*Alternative explanation: people just having a seriously screwed up reaction to drugs, which usually indicates something very wrong in the central nervous system.

      For a person that contracts the rabies virus, it takes time for the symptoms to reveal themselves. The incubation period for the rabies virus if bitten by a rabid animal can take up to 2 to 21 days to show any symptoms, most of the time, the time it takes to show any symptoms is usually when the wound is mostly healed. So the virus is already safe and cozy in your system, and taking over slowly. The CDC says that once a person begins to show symptoms, the survival rate is slim to none.

      Symptoms include conbatitiveness, aggitation, hallucinations, drooling, muscle convulsions, difficulty swallowing (which causes the person to become hydrophobic due to throat spasms, usually extremely painful and itching at the site of the bite.) Combativeness and aggitation (i'm guessing from the constant itching) being the two similar symptoms that we see in the reality of the rabies virus and the fantasy that we've created with zombies.

      I do enjoy reading or watching videos about people who are on drugs and they start attacking people, it just goes to show that you should never do drugs, kids. This is relating to my alternative explanation, if we consider these people zombies then they deserve an explanation just like the rest. Usually, drugs are tested for human consumption, and a majority of those that are being experimented on, show signs of improvement from whatever disease they are being treated for. But there are a select few people, who are immune to the affects of the drugs, so they are usually the one that react badly because their systems don't recognize the drug as something that was supposed to help them. So that's my best guess for why people are so strangely affected by using drugs and therefore why people show signs of zombiefication.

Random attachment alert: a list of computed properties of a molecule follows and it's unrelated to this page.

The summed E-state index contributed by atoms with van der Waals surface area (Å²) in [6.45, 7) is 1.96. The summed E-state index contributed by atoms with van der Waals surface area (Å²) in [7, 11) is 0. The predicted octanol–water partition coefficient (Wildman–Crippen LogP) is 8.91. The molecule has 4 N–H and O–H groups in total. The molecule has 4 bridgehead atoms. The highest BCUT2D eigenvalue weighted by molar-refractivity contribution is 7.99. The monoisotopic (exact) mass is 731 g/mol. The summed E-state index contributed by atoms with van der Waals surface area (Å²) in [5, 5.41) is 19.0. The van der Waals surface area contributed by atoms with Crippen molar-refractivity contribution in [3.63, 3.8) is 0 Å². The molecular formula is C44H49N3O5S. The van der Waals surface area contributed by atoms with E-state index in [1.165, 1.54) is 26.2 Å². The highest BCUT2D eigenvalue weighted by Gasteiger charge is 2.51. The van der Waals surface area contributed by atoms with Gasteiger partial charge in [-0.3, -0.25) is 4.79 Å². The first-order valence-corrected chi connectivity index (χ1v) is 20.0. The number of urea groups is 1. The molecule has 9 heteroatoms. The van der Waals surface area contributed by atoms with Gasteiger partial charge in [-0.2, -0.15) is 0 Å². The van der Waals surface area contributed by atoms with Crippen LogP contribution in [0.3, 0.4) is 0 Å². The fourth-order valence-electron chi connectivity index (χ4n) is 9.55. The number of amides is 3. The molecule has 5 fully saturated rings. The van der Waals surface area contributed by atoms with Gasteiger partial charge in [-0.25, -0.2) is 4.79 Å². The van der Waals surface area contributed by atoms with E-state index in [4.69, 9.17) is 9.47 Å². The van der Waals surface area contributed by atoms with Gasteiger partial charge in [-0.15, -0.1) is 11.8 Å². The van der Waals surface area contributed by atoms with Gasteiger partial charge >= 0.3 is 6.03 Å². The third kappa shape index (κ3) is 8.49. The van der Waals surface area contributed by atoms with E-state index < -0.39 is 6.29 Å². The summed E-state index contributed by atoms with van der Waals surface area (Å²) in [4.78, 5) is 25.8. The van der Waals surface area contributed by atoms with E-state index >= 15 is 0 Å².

A few counterpoints. The Last of Us game shows that the fungus, Ophiocordyceps, is the cause of the zombification, but it kills it's victims slowly. There are some benefits though, (if you can call them benefits) the fungus also acts as an immune system for the ant to prevent any infections (probably to protect itself) while the ant is still functioning as its own being. Then it dies, attached, securely, to an area which the fungus is easily allowed to reproduce.

      Now there are no cases of humans being infected with the Ophiocordyceps fungus, except in the Last of Us game, but like the podcast crew on #283 said, scientists are bringing back people who are infected with the ebola virus for research, and that we have several different diseases that could wipe out a lot of the population if they were to ever get out, in little glass viles hidden behind metal doors in coolers, so who knows, our scientists may have mutated the fungus so that it could affect human beings. One can only hope, I do enjoy headshots.

    • 7 years ago

    • 2019 years ago